The paper is an integrated study of a variety of different methods for constructing new passive equity indices. The methods evaluated were: equal-weighting, risk-clusters equal-weighting, diversity-weighting, fundamentals-weighting, minimum-variance, maximum diversification, and risk-efficient strategies. By presenting these methodologies side-by-side, the authors provide the reader an opportunity to compare the varying features of these indices and better understand how they work.
Each methodology was backtested with two sets of stocks: the largest 1,000 U.S. stocks from 1964–2009 and the largest non-U.S. stocks from 1987–2009. The authors used a wide variety of metrics in their analysis, including total return, volatility, Sharpe ratio, tracking error, and more.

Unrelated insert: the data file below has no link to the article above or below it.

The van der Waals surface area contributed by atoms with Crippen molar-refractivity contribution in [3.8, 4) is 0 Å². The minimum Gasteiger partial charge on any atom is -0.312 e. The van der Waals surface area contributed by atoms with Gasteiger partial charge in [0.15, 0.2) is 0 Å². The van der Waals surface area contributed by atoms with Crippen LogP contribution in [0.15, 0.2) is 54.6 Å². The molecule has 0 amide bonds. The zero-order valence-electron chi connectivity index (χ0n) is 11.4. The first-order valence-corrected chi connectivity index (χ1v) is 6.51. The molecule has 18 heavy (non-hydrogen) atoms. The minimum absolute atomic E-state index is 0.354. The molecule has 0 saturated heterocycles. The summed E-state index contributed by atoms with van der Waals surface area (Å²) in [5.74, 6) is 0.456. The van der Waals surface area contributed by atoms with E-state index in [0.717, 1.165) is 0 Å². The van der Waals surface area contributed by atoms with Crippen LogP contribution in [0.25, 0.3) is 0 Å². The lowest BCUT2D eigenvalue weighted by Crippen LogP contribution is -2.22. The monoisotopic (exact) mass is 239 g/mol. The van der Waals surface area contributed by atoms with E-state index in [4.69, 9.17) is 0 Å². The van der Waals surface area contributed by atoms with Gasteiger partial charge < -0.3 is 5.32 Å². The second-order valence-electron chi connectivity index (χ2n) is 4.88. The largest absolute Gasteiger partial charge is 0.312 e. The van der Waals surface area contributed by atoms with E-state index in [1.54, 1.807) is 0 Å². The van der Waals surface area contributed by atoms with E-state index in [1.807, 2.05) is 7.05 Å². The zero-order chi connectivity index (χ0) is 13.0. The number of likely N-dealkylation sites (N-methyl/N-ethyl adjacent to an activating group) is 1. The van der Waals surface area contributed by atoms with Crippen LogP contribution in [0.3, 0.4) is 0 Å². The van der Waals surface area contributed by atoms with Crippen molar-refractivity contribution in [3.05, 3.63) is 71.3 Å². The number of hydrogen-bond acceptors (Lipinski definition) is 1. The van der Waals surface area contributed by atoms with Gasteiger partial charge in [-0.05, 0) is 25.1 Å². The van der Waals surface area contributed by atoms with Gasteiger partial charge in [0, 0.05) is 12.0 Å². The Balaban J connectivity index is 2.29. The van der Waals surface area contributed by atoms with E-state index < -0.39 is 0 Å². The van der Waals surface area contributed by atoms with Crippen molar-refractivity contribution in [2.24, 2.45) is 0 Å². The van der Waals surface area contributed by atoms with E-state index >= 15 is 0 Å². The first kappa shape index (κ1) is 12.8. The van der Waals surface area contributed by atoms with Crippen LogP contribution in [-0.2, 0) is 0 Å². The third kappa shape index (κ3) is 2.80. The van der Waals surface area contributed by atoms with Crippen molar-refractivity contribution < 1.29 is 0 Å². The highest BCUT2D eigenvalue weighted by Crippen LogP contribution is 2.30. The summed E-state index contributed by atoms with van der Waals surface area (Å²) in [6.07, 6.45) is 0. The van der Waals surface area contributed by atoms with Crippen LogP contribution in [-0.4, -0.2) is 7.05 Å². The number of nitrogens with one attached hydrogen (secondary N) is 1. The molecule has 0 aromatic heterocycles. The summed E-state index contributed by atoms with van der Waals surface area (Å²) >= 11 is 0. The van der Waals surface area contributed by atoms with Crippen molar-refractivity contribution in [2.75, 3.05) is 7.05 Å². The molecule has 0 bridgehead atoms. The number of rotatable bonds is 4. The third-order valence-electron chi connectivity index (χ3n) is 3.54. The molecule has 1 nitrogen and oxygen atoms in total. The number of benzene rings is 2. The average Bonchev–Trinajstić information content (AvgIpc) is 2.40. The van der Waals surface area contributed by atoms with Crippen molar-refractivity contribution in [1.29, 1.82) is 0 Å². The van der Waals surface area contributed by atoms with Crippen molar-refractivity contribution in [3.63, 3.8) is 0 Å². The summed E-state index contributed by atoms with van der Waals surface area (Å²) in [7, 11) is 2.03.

The authors find empirically that these alternative strategies often outperformed standard benchmarks due to exposure to value and size factors. They caution investors to be aware of transaction costs and suggest it might benefit investors to combine less costly alternative strategies to mitigate exposure, rather than investing in a single fund using a method with higher costs that could diminish return.
This paper was a finalist for the 2011 Whitebox Prize for the best financial research of 2011. To see the top 10, click here.